[D.C. School Superintendent Arlene] Ackerman has made it a top priority to upgrade computer operations and has persuaded the D.C. financial control board to provide about $10 million for new systems. But until they are installed, which will take more than a year, simple things such as counting [the number of students in summer school] will continue to be a challenge.

-- The Post, July 30, 1998

The District government will scrap a $20 million citywide payroll system after a frustrating year of employees receiving late or inaccurate paychecks, D.C. Chief Financial Officer Natwar M. Gandhi said yesterday. . . . "If the school system could be treated as an entity unto itself," School Superintendent Paul L. Vance said yesterday, "I think it would help us go a long way toward solving the problems."

-- The Post, Aug. 23, 2000

The District public school system has spent about $25 million over the past four years for a new computer system that still is not operational, and officials now are studying whether most of the project should be abandoned.

-- The Post, March 30, 2004

D.C. public schools should abandon a failed five-year-old project to install new computer systems, which already has cost $25 million, and instead use systems being developed by the city, according to a report commissioned by school officials.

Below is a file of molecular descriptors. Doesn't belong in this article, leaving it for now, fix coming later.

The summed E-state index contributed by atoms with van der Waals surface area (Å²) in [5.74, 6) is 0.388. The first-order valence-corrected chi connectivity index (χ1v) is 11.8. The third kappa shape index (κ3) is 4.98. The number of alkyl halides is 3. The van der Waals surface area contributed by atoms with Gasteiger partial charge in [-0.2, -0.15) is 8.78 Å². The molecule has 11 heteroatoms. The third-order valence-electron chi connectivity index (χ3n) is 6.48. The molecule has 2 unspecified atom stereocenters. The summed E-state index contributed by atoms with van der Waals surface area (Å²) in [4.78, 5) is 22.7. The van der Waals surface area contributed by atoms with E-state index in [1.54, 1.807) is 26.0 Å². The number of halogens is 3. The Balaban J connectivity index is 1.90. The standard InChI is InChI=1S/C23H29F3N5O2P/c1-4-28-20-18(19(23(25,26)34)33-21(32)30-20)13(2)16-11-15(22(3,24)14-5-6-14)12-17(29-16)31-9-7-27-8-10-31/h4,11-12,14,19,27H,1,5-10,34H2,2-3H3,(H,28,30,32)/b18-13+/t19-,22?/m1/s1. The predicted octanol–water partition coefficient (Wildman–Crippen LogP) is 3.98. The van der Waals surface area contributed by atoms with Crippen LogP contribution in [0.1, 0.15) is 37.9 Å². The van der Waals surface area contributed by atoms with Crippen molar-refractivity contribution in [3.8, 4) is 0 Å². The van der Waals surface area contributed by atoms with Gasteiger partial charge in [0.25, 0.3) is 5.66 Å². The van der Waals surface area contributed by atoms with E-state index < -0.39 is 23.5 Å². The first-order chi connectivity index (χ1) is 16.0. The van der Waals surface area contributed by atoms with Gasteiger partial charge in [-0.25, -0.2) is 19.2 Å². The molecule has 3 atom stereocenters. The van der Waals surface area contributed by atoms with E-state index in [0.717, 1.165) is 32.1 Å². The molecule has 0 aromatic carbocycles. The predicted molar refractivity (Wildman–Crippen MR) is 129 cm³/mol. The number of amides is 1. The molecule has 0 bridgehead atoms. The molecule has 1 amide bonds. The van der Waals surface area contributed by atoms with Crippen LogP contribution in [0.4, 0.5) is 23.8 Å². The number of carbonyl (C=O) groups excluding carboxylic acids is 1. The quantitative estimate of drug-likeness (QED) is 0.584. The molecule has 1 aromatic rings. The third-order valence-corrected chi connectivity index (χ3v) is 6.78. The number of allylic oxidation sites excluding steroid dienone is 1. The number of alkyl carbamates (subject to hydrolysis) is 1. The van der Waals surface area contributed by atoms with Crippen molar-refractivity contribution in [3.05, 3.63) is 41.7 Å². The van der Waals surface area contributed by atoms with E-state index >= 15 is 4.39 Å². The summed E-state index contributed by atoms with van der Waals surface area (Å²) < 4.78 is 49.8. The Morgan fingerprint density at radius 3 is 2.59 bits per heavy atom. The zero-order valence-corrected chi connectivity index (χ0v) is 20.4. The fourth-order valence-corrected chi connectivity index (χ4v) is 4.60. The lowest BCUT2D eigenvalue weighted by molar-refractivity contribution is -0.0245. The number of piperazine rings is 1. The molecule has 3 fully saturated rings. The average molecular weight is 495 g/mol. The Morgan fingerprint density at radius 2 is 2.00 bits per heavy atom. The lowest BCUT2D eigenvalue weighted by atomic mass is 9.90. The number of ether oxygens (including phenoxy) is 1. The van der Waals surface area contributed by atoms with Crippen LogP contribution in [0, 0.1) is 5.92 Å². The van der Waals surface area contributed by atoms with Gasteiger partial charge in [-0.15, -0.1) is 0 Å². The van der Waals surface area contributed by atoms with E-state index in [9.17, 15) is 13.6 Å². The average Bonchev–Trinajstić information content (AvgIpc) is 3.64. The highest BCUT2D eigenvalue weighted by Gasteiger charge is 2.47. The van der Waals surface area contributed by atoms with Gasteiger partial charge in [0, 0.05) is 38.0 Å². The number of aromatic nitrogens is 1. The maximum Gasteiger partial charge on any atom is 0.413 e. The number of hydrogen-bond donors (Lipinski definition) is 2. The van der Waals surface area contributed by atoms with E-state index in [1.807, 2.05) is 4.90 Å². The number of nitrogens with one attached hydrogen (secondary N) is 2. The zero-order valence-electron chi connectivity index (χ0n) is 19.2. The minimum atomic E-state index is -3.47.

-- The Post, June 6, 2004

WE CITE these stories concerning D.C. public schools and computer systems to illustrate the long-standing and expensive nature of the problem. It is nothing short of outrageous that a school system forced to eliminate hundreds of teaching positions and other school-based jobs for lack of funds has wasted millions of dollars on a computer system that, after five years, still is not operational. Imagine the uses that could have been made of the money poured into that failed computer system.

What's worse, even if the school system abandons the obvious flop -- as it apparently should -- the city's Office of the Chief Technology Officer says the schools would need to spend an additional $22.7 million to use the city's new computer system. The system doesn't have an additional $22.7 million, so the schools are back where they were five years ago, facing the same chronic problems in procurement, payroll, human resources and other business functions.

How did it come to this? High turnover in school management hampered the project, said a top official with PeopleSoft Inc., the company that sold the software to the schools. Consultants hired to examine what went wrong point to the school system, which they say complicated the project by trying to heavily customize the software. We recall the words of Mary Levy, an analyst for the education advocacy group Parents United, six years ago as she assessed the school system's poor technology and the poorly trained people operating it: "Right now we have the worst of both worlds." Six years and $25 million later, those worlds have not changed.